The standard approach to cognitive development most frequently consists of cross-sectional studies comparing different ages and groups while restricted to a single task. The necessity to focus on the individual in an idiographic perspective, rather than on the task or the variable, has been repeatedly emphasized, most recently in several very important papers by Nesselroade and Molenaar. Variability has also emerged as a crucial characteristic. Moreover, understanding the developmental construction of a given cognitive achievement is imperative to understanding cognitive functioning in adulthood.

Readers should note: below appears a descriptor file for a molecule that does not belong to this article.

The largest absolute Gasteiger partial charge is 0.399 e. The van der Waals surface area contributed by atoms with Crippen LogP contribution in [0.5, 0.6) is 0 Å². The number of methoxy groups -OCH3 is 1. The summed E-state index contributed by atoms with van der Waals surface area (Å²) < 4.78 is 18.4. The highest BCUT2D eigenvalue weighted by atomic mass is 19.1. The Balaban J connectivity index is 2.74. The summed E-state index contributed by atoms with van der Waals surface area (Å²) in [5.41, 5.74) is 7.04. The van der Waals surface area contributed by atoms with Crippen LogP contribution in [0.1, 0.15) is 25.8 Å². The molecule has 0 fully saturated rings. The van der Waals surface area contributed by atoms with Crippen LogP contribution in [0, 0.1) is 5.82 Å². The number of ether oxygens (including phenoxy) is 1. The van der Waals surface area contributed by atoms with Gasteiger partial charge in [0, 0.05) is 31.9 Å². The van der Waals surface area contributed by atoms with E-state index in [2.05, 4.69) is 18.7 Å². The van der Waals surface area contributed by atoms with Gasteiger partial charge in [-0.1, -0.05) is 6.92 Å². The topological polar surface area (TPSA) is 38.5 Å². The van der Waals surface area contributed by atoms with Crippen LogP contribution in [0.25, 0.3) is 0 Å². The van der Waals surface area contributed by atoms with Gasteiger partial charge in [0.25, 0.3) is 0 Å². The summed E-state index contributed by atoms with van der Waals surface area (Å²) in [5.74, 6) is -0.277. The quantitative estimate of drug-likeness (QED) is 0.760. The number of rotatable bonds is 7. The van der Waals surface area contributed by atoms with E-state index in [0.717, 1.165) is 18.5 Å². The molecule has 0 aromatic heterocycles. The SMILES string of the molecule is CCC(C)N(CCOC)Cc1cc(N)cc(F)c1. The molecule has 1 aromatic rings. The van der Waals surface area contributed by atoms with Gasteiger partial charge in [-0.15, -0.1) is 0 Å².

The general objective of this book is to focus on the individual by studying intraindividual and interindividual variability in various cognitive tasks, that is, intraindividual variability across items of a given task (“inconsistency”), across various cognitive tasks (“dispersion”), and/or across years (“intraindividual change”), and of course, on interindividual differences in intraindividual variability. This book presents empirical studies that have been conducted by research groups in Europe and in North America, prominent in the field of variability and development or methodology. The 26 authors/co-authors include senior authors such as Lautrey, Schmiedek, Dauvier, van der Maas, Ghisletta, Stawski, MacDonald, and de Ribaupierre.